Tuesday, January 21, 2014

People Need To Properly Advise Young Drinkers

I believe that I was lucky. How so you might ask? I was lucky enough to have gotten good advice when it came to drinking. Now this doesn't mean that I didn't make the same mistakes that all drinkers make. I did. But I took to heart what was advised to me when I was in my early 20's and I think that made me a smarter drinker. Case in point. My dad told me that if I didn't have money to go out then you don't go out. Very simple, no? He also advised me that you should never settle when putting something inside your body. That I should drink quality spirits as opposed to rotgut. Makes sense, right? Well here is why I mention this.

This past Sunday night, we had a young guy at the bar order a round of shots for him and his friends. He asked for six shots of vodka and one of tequila "The cheapest you have". Now I normally don't interject my personal views when serving drinks at work past the recommendation of a possible spirit as opposed to another. But I felt compelled to tell this young man that he should never settle when putting things into his body. I'd serve him the well, but if he's willing to spend the money, better to spend it on a better product. He stated that he didn't care since they just wanted to get "fucked up". So I shrug, pour and charge him for the shots. Now here is the other piece of dispensed advice.

I had served him a beer earlier in the evening and he paid me the exact amount of what the beer cost and he felt the need to tell me that he "would tip me at the end". Now this is what I find is the case in my experience. While there are people that do tip when they leave rather than with each transaction, those who choose to make mention of it never tip. It is the same with those who feel the need to tell you that "I'll take care of you" or "I'll hook you up". They never do. It is best to not say anything and let your actions (or lack of actions) speak for you. Back to the same guy.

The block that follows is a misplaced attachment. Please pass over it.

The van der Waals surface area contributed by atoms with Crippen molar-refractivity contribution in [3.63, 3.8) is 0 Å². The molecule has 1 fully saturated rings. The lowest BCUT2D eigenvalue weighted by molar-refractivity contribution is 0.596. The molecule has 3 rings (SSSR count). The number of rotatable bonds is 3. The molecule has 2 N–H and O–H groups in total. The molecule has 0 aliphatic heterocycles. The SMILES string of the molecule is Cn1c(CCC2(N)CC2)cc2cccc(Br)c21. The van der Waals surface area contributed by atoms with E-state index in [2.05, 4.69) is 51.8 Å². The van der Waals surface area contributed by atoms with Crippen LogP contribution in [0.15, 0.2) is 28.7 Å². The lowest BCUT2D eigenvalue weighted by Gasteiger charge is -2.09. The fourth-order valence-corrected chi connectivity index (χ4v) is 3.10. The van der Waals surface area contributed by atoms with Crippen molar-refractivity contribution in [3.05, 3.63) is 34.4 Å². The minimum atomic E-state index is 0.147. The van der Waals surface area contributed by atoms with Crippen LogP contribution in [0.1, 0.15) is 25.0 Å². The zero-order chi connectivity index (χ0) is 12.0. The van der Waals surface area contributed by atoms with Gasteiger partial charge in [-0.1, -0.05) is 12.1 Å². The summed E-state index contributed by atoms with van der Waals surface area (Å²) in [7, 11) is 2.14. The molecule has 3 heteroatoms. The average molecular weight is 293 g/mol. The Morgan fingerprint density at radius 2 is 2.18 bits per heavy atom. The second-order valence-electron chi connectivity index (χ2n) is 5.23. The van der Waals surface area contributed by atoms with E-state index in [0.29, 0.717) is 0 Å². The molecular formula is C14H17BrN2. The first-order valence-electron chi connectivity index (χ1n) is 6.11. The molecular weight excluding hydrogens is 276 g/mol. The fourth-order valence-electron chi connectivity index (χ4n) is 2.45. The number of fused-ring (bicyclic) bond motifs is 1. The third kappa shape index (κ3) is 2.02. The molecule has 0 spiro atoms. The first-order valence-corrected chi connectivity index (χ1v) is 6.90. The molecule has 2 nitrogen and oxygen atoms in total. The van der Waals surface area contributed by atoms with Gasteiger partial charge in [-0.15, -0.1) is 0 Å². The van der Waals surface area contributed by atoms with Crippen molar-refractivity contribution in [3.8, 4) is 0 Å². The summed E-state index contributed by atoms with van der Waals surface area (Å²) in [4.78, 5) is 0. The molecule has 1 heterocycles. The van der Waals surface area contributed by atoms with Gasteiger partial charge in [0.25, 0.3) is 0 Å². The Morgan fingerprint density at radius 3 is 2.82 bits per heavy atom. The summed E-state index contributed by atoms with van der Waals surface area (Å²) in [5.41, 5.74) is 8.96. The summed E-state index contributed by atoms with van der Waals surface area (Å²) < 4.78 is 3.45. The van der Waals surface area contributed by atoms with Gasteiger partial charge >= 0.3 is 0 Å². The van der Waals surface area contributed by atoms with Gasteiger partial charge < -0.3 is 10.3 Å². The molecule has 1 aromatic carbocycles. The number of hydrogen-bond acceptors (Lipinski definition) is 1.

After I give him his tab for the aforementioned shots, he signs the slip, leaving the tip line blank. He punctuates it by telling me again that he would take care of me later. Telling me once, I let it drop. Telling me twice I felt the need to say something. I told him that he doesn't need to tell a bartender that he's going to tip them later. Just to do whatever it is that he's going to do. If you're going to tip then do so without the show. If not, then don't. But to keep harping on the point that you are going to tip later only shows that you won't. Its all smoke and mirrors. Lo and behold, the kid left with his friends. Guess what, as expected...HE DIDN'T TIP.

I find it sad that these young drinkers just don't learn how act in a public setting like a bar. Partially I blame the fact that they just haven't had the proper advice. Now when they are given the proper advice and choose to ignore it, then I blame them entirely. Here's another example of this.

A few months ago a young man would regularly come to the bar. He'd order a Bacardi Gold and coke. He'd punctuate his order with the statement "Make it strong". Now those three words, along with someone asking for a buyback are the statements that will rub a bartender the wrong way. In case you didn't know, asking a bartender to "make it strong" or asking for a buyback will only cause the bartender to NOT do so. It causes the opposite effect. Back to the make it strong guy. Now as with the other guy that I mention above, the first time I let it slide. The second time he mentioned it, I felt the need to comment. I told him that if he asks the bartender to make it strong, ON PRINCIPLE, he was not going to make it strong. Now I won't make it any weaker to spite him. That's not my style. But as I told him (as with the other guy): let your actions speak for themselves. You take care of your bartender with your conversation, bar etiquette and tips then a bartender will not only remember you but also take care of you in potentially stronger pours and/or a free drink. So what does he do?

Not only did he not heed my words by not tipping, but the next time he came in he ordered the same drink with the request for me to "Make it strong". As my dad would say: Pobre America. What a sad state we find ourselves with these young drinkers and their lack of bar etiquette. All we can do is just shake out heads and keep pouring the rotgut. =)

Until Then Happy Drinking,
Sisco Vanilla